An increase in complexity in service innovation has motivated the introduction of meta-level frameworks in service research introducing descriptions of service systems or service eco-systems, calling for interdisciplinary efforts to work toward innovation.
In parallel, service design has been naturally evolving in terms of the complexity of its intervention moving from designing individual service interactions and interfaces, to support organizational change, to imagine novel service models, configurations and platforms. This fundamental shift of focus has been accompanied by an increase in the complexity in terms of level and the kind of participation in the co-design and co-creation of the suggested solutions, which decreases considerably the level of expected and desired control on the output. It emphasizes instead, the importance of emergence, ownership and adoption.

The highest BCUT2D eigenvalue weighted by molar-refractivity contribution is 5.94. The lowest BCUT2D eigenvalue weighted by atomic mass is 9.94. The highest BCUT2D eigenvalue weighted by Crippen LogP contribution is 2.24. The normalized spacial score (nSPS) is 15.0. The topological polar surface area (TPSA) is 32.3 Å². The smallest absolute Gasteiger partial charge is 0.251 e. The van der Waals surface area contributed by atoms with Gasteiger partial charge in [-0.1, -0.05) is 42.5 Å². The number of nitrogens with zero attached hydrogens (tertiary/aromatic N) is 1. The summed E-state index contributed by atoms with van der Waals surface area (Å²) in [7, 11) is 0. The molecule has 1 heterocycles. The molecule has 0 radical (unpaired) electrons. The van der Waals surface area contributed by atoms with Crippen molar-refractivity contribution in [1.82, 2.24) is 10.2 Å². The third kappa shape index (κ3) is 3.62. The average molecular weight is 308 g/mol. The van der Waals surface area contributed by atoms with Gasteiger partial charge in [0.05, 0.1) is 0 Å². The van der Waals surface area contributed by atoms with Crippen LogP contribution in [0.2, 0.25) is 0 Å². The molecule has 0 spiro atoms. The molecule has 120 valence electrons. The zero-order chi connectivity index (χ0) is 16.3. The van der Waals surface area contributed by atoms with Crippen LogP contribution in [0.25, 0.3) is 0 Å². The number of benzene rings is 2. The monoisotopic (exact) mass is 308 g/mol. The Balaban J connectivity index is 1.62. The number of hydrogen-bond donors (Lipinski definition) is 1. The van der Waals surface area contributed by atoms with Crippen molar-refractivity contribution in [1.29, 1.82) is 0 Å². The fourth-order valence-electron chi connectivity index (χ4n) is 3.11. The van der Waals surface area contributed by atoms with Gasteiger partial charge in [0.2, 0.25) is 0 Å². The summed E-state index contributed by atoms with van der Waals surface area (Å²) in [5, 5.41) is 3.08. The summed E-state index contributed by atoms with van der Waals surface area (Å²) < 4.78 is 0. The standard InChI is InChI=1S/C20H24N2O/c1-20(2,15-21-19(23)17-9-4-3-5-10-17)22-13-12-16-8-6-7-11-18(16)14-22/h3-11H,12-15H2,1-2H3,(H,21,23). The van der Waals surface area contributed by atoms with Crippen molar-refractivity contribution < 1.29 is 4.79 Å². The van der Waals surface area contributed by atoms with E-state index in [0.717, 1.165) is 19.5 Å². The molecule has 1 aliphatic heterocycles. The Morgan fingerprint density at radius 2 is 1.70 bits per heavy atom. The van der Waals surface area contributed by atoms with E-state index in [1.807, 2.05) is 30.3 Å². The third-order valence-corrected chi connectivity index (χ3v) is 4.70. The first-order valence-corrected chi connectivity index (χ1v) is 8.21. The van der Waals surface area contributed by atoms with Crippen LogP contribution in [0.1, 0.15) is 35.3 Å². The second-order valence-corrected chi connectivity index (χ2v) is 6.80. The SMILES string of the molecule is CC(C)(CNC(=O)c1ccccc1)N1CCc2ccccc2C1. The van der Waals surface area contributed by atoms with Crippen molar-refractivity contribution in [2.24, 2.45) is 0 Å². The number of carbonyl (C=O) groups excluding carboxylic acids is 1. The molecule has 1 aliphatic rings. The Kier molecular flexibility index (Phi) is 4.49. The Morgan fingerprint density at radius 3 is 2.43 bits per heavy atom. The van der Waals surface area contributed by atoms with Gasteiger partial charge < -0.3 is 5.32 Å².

With this evolution in mind, in this presentation, I would like to discuss the current need for system practices and thinking in service design, with specific attention to why questioning the boundaries and nature of systems is becoming a fundamental design issue in itself.